Cathy guided us through stitches and patterns, teaching us how to do a zigzag and a French seam. I loved the hum of the machine, the reassuring way that it responded logically to my commands. I gave it a direction, and it followed. It did not need to be negotiated with, pleaded with or placated. It just was. I managed to shower for class. I wore a colored shirt. I put on makeup again.
As we cut and stitched, Cathy gave us advice. Her own four kids were nearly grown and we asked her what it was like raising them. Would she do anything differently?
“You’ll make mistakes, that’s a guarantee,” she said. “You’ll think later that you should have done this differently, or that. But all you can do is the best that you can, in the moment … and carve out some time for yourself.”
Time for myself. It had come to feel indulgent in my post-office life, but here was a veteran, telling me it was OK. Cathy came to sewing, like I did, searching for a reprieve. She said she remembered one particular day when her husband got home from work, and she told him she was leaving. “Will you be back?” he asked. The answer was yes, but for a split second she wasn’t sure. I told Cathy about the time when my own well-meaning husband had come home after a long call shift at the hospital, when I’d been alone with the kids for the better part of three days, and haplessly left a dirty plate sitting on the counter. I tossed it at his head. (I missed.)
But time at the sewing shop made me feel like myself again. The class fee and the babysitter were a small price to pay for my sanity, though my hobby stretched our measly budget to the limit. And learning how to do something with my hands other than change diapers gave me a new sense of purpose. I made a pillow and cloth napkins and an apron. But the things I made didn’t matter as much as the fact that I was finishing them. Like the project work I used to do in PR, these things had a beginning and an end. And in that, there was satisfaction—a certain kind that I had trouble finding at home in the cyclical nature of running a household. At home, things are never finished.
When I returned to my family after class, my patience was restored, my tone with the boys—and my husband—more gentle. I no longer had the urge to fling dinnerware. And being a good mom, I realized, did not mean surrendering all of myself, even though the job of mothering would take all of me, if I let it.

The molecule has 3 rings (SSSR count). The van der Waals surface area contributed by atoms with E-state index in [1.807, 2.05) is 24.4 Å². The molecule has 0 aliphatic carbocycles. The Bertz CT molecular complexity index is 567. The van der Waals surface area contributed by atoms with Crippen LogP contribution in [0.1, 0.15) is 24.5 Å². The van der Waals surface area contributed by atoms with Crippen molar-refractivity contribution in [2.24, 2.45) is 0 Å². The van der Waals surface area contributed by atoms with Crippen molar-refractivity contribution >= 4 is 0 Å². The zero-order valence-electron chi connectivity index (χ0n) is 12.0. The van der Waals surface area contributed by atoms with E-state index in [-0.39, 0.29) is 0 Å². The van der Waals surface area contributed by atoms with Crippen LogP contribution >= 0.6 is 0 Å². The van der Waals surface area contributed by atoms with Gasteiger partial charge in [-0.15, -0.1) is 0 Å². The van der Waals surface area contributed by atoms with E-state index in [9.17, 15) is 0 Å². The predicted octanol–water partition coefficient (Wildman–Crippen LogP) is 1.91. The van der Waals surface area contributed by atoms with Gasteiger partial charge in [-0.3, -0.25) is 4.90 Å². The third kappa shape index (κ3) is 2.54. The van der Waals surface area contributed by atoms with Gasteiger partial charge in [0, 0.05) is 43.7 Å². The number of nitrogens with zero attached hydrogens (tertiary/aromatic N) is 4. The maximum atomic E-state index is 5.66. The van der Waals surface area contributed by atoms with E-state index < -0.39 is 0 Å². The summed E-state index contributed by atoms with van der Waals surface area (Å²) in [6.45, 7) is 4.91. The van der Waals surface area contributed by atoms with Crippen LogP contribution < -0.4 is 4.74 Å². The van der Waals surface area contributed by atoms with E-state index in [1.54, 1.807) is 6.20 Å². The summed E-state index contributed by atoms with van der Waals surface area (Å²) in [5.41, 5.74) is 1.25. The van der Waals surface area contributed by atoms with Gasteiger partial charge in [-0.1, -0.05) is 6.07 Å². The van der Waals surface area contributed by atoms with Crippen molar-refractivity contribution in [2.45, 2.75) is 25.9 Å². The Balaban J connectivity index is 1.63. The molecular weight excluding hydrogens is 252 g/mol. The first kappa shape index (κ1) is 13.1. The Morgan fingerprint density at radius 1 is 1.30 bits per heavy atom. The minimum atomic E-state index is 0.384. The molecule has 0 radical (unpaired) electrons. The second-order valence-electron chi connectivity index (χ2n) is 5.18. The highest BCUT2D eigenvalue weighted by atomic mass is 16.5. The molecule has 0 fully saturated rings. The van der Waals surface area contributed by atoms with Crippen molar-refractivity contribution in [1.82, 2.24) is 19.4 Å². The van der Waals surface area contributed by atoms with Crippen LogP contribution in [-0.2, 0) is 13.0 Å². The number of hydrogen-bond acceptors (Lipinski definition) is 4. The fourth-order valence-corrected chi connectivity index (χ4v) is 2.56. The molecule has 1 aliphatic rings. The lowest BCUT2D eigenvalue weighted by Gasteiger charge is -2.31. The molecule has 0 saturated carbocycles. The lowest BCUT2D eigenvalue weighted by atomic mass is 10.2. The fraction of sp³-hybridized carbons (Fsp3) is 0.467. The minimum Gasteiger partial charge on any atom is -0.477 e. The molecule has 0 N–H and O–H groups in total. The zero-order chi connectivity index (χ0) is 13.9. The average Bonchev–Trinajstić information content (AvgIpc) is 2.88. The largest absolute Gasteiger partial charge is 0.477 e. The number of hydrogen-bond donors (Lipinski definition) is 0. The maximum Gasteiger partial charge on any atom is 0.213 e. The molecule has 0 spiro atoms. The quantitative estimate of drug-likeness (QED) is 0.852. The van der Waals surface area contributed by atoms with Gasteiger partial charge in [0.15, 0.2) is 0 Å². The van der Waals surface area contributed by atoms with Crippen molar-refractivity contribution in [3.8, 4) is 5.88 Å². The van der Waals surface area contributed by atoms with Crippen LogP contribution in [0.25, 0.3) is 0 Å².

Now, three years and two children later, I’ve reclaimed some space. The unused dining room is now a home office, separate from the play room, where I write and my sewing machine resides. And every week, I carve out chunks of time for myself. If you live in my house, these chunks of time are obvious—the dishes are piled high in the sink, and the house is a wreck. But I’ve written that day, or made something with my hands, or have read a book, checking my guilt at the door. Having young children is not a life that is given to balance—so it must be boldly taken, at the expense of the to-do list.
My grandma, like one of those silver-haired women in the grocery store, reminds me that I’m lucky to even have the choice to stay home, with so many families struggling in this uncertain economy. But the truth is that staying home, for now, chose me. It was the call of the family I committed to raising, and yes, for now, it is best. Five years from now? Ten? Who knows? All choices entail compromises.
But this choice has also given me unexpected gifts. I know now that perfection, at any job, is not only impossible—but that striving for it can be unhealthy. Had I never been pushed to the limit as a stay-at-home mom, this might have never happened in my “other” career. I often think of Cathy’s advice—to do the best I can, in the moment. By the end of my session in Sewing 101, my projects were not perfect, either—the stitches a little awkward, the mark of a novice. But the pieces stayed together, and I had done my best. There was beauty in that, and it was enough.
Christy-RippelChristy Rippel lives and writes in Roanoke, Virginia, where she works from the home she shares with her husband and four children. She prefers the term domestic goddess to stay-at-home mom, and when she isn’t buried in a laundry pile or racing to meet a deadline, she still manages to power up the sewing machine. You can read more of her writing at christyrippel.com.